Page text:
- Enables consumers to manage their energy use better and reduce costs
- Integrates decentralised generation (e.g., bioenergy, renewable energy. Gas fired), and storage (such as fuel cell) technologies.

In addition to meeting the need for reliable, high-quality power, these technologies are intended to meet the economy’s energy needs as efficiently as possible, optimizing energy consumption and related environmental impacts such as greenhouse gas emissions.

CO2Land org notes these technologies are often referred to generically as smart grid technologies. In this usage of Smart, the SMART grid describes a set of related technologies, rather than specific technology with a generally agreed-on specification.

Continuing on with SMART technologies these fall into five main areas:

  1. Two-way integrated communications: allow for real-time control, information and data exchange to optimize system reliability, asset utilization, and security.
  2. Sensing and measurement: evaluate congestion and grid stability, congestion and grid stability, monitor equipment health, detect energy theft, and support control strategies support.
  3. Advanced components: flexible alternating current transmission system devices, high-voltage direct current, first- and second-generation superconducting wire, high-temperature superconducting cable, distributed energy generation and storage devices, composite conductors, and “intelligent” appliances.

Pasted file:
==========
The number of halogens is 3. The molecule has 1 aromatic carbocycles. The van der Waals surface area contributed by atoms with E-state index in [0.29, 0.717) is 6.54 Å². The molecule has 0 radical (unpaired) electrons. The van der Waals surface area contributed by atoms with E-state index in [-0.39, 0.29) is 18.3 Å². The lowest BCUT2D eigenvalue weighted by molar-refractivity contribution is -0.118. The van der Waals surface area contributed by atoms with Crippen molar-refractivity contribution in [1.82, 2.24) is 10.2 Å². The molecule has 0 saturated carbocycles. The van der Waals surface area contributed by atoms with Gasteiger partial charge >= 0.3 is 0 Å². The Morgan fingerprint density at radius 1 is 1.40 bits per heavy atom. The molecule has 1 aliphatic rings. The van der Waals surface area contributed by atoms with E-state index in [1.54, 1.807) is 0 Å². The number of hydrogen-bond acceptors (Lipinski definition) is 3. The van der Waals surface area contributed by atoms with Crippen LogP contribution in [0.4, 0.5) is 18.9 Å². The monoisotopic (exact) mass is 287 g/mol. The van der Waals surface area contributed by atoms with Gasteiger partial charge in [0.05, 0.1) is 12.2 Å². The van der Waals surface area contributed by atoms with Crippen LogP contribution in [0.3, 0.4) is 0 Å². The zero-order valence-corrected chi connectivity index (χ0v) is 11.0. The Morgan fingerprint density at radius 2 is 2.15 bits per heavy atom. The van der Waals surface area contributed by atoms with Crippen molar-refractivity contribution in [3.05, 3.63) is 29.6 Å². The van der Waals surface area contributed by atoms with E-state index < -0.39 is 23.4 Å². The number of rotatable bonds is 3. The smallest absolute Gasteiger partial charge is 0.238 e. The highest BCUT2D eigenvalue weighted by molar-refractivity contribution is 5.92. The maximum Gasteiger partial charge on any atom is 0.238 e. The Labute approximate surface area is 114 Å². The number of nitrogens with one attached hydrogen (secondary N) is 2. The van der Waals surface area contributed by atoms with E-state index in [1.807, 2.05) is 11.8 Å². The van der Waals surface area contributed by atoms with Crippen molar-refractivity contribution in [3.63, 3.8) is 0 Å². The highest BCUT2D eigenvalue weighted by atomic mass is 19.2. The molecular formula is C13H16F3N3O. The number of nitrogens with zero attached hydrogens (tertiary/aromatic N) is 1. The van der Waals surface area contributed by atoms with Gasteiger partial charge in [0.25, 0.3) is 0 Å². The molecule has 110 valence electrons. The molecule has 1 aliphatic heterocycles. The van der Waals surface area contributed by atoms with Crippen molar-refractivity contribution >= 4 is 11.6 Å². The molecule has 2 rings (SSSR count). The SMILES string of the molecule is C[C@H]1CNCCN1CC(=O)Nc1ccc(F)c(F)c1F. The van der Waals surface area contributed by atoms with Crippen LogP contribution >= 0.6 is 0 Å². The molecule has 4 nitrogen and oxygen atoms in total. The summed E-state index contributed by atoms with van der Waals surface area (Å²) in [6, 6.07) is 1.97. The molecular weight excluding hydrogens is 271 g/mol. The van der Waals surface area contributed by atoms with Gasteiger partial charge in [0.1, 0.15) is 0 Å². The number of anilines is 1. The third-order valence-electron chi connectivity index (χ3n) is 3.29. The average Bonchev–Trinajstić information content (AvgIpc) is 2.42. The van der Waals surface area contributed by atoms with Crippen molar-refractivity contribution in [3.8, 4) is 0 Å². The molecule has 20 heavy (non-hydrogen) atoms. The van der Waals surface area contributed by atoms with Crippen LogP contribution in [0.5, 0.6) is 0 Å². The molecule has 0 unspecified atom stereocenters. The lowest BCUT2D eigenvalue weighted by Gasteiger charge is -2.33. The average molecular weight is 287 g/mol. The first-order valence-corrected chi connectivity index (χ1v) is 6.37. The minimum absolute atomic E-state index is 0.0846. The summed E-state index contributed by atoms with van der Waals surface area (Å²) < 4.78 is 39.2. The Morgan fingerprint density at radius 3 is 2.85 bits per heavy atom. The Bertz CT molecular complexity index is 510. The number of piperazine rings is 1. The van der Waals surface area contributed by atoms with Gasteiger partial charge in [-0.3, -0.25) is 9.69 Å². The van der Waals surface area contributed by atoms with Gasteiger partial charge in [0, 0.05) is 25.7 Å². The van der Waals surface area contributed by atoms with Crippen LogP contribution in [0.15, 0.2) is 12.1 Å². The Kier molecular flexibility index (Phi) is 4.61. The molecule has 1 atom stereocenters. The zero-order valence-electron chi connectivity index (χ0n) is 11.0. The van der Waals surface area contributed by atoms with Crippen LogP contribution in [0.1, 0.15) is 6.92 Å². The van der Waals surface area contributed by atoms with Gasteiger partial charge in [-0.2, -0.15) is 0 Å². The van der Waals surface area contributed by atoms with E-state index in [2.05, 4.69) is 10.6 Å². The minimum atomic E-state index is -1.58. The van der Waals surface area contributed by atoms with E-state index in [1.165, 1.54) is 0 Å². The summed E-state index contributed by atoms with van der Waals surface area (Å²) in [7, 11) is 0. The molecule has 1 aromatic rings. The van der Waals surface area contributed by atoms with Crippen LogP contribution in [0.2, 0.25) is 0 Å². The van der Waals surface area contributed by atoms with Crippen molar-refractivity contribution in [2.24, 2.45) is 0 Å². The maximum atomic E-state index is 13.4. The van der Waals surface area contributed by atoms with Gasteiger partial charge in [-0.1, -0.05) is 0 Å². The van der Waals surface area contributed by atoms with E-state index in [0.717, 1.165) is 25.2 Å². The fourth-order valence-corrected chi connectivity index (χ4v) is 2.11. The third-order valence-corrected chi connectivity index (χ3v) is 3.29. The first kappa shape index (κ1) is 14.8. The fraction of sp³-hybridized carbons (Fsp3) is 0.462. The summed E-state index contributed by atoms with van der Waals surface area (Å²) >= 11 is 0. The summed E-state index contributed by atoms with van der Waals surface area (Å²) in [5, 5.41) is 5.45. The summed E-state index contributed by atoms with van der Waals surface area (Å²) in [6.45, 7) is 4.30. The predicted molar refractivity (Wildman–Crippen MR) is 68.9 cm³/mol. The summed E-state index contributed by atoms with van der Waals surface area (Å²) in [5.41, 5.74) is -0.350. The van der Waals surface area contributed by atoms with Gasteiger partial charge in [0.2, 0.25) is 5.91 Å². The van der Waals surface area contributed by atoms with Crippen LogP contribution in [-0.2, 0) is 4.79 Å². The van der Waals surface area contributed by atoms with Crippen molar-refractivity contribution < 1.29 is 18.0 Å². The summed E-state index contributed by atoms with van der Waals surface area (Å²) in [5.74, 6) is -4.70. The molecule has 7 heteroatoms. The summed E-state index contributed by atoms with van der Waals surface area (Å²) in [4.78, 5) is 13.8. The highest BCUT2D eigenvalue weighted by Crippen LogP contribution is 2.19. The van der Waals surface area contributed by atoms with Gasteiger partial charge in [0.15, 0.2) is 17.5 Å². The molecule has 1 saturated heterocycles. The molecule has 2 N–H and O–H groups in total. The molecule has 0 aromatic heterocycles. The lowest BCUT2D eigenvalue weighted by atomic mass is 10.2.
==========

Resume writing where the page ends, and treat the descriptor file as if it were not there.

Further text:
4. Advanced control that enables rapid diagnosis of and precise solutions to specific grid disruptions or outages.
  5. Improved interfaces and decision support that reduce complexity so that operators and managers have tools to effectively and efficiently operate a grid with increasing numbers of variables.

Therefore it could be said Smart Grid is a two way communication system fundamentally concerned with the long-term sustainability of the system.

Then if we go back to SMART project management:

There is no point communicating if you do not want an effect. The effect you want to achieve must start with effective communication giving or developing a clear picture of what you want to achieve. At this point you could be evolving dumb communication as suggested at the start of this discussion – a one-way exchange keeping people informed and being supportive. The one-way communication could be reports, a newsletter or other required proforma. It may be elegant, stylish and easy to read or it might be rubbish – A scruffy report leaves the impression of a lack of control or lack of concern for what is good for the result.